|Another bad inflation number was posted today. The rate of consumer inflation continued to rise, reaching 8.1% year over year (y/y) in June, following the 7.7% gain in May. The increase was the largest yearly change since January 1983. The acceleration in June was mainly due to higher prices for gasoline; however, price increases remained broad-based, with seven of eight major components rising by 3% or more.
Excluding gasoline, the CPI rose 6.5% year over year in June, following a 6.3% increase in May (see chart below).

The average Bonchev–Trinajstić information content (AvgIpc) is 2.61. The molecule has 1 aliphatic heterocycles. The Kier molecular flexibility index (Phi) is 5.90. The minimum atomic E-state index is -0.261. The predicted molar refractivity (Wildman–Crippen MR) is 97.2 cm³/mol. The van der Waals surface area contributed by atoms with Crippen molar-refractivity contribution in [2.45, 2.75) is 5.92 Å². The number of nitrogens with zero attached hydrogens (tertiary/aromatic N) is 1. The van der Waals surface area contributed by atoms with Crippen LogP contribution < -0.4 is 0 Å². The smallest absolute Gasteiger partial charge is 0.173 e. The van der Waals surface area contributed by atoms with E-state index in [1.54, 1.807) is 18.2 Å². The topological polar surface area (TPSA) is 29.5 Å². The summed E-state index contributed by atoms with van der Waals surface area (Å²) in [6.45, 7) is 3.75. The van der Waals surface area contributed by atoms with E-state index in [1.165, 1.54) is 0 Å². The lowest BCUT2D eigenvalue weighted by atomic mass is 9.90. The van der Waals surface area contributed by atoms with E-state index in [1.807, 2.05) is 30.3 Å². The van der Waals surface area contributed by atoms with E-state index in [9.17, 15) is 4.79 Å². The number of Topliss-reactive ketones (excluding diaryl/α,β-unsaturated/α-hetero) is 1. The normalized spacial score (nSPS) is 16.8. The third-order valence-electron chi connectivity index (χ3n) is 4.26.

On a monthly basis, the CPI rose 0.7% in June, following a 1.4% increase in May. On a seasonally adjusted monthly basis, the CPI was up 0.6%.
On average, prices rose faster than hourly wages, which increased 5.2% from 12 months to June, based on the Labour Force Survey data. Gasoline prices are highly visible and have surged a whopping 54.6% y/y. That compares to a 48% increase in May. There might be some reprieve in this component of inflation, as gas prices largely follow crude oil prices, which peaked in early June and have trended downward so far in July. This would be welcome news for the Bank of Canada.